6. Well ... if it's a public school, the principal is acting as an agent of the government, and therefore a state actor ...

    But that being said, kids have pretty much zero free speech rights at school (look up the Bong Hits 4 Jesus case), just like prisoners or armed forces members don't.

    But I think that the OP just meant free speech as a life principle, not necessarily that the principal was actually violating the Constitution with a mere suggestion.

    Count me as one of the people who agrees with the principal. I don't know how many of you watch "Modern Family," but it's kind of a running joke on that show that the 16-year-old is constantly texting, facebooking, and doing something social or another with some device. As my own son gets old enough to notice, I plan on spending less and less time in front of a screen around him, just to set an example. I got rid of my Facebook page, and I've urged my wife to get rid of hers, though she's resistant to pull the trigger.

    I particularly like the part about how their interactions with each other are far more dangerous than sexual predators lurking, which is an overblown but dramatic fear. Besides sexting and bullying and other dangers, I think kids just plain get addicted to these things. I am in school with a lot of 22-25-year-olds, and some of them can't hold a conversation with me in the five minutes before class without constantly checking a text or sending out a text or refreshing Facebook five times. Some are on social networking sites the entire class period every day. Not all, but some.
  7. deskslave

    deskslave Active Member

    The only way the "agent of the government" angle would come into play would be if he somehow banned students from having Facebook. He's not doing that. (Though at a private school, I'm pretty sure he could anyway.)

    Besides which, "free speech" doesn't translate into the right to have a Facebook account. You're entitled to say whatever you want; you're not entitled to access to any particular forum in which to do so. If you were, you'd be able to demand that a newspaper run any letter to the editor you submitted.

    In the end, though, it's the same as any age group: Facebook has its advantages and drawbacks. But if your kid's 11, 12, 13, you need to be on there as well, you need to be your kid's Facebook friend and you need to set the kid's privacy settings yourself. And you get the password. If the kid changes the password, no more Facebook.
  8. I agree with you for the most part, though I think that theoretically he could be coercive enough with the "suggestion" that it would trigger a 1A concern. That's not the case here.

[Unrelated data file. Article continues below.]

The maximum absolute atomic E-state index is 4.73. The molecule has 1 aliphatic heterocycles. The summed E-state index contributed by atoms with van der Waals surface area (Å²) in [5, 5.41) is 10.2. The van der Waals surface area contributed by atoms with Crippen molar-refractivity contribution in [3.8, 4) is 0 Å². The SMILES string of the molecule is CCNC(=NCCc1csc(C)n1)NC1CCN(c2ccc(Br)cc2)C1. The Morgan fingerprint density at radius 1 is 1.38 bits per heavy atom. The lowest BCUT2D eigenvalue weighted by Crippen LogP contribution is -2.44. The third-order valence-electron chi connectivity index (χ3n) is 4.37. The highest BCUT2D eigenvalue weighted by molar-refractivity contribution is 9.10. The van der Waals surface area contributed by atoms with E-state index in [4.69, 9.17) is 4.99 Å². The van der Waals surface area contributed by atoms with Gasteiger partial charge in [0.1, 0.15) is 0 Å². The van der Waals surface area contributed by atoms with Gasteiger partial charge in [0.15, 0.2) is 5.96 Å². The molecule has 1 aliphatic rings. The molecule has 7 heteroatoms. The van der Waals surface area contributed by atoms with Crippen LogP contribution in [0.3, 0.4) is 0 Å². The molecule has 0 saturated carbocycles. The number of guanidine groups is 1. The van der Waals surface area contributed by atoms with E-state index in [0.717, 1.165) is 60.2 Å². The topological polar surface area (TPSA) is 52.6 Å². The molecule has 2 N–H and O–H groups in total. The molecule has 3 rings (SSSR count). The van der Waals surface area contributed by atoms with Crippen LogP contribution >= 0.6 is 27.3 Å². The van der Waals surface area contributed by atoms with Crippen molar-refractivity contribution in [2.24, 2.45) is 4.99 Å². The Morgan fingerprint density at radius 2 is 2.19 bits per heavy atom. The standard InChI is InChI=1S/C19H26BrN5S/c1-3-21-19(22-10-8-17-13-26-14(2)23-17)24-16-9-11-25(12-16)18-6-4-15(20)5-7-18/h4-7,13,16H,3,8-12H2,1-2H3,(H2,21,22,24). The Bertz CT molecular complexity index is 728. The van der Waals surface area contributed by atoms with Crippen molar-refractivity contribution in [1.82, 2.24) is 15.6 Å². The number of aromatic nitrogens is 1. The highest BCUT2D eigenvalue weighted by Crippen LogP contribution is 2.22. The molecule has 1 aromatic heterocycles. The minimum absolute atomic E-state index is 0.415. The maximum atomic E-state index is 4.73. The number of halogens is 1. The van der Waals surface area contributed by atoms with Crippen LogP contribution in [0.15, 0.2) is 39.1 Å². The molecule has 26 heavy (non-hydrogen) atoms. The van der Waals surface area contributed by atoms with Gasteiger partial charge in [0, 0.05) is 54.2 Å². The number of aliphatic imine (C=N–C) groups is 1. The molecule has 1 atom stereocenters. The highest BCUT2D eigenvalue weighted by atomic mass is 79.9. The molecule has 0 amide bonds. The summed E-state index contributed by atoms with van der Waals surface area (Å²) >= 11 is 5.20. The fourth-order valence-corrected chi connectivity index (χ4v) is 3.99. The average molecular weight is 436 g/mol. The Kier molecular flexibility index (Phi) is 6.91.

As far as the analogy, the newspaper isn't a state actor, so that's not the same. And a state actor wouldn't get to order you to use or not use a certain medium to convey your message, depending on the forum, of course. For example, you have a right to use pickets or handbills if you're protesting on a sidewalk or street (subject to reasonable time, place and manner restrictions).

    But again, these are students in a school, so their rights are pretty much nil anyway and this is a purely academic sidetrack. Also, I wonder if private schools would be bound at all to the 1A (if schools these days can be said to bound at all by it) iif they are taking school voucher money?
  9. Mizzougrad96

    Mizzougrad96 Active Member

    Every kid who uses the computer should be monitored by their parents. No kid should be allowed to have a computer in their own room until they're teenagers and even then it should be monitored pretty closely. My kids are still too young, but I have a friend who gets a record of every single word his kids type into the laptop, that includes facebook, instant messaging, and email. His daughter (12) was getting emails from her boyfriend that was ridiculously sexual for a kid that age. The worst thing his son (age 10) has done on the computer is doing a google image search for "boobs"

    I don't think it's an issue of trusting your kids. I think it's an issue of not trusting the other kids and sexual predators who are out there.
  10. novelist_wannabe

    novelist_wannabe Well-Known Member

    This. What I took from the principal's message was parents should be paying attention. Too often, they don't.
  11. Mizzougrad96

    Mizzougrad96 Active Member

    The same friend monitors his daughter's FB friends list weekly. If she can't tell him where she knows each person from, they're gone.
  12. The sexual predators thing is overblown. But I agree with everything else.

    Do his kids know that he's monitoring them?

    I like that the principal in the story noted that 90 percent of homework can be done without the Internet. Not to be a fuddy-duddy, but it drives me batty today when kids claim that they can't get their homework done unless they are listening to an iPod, instant messaging, facebooking, watching You Tube videos, and downloading movies simultaneously. (says the guy who has his fantasy baseball stat tracker up during class ...)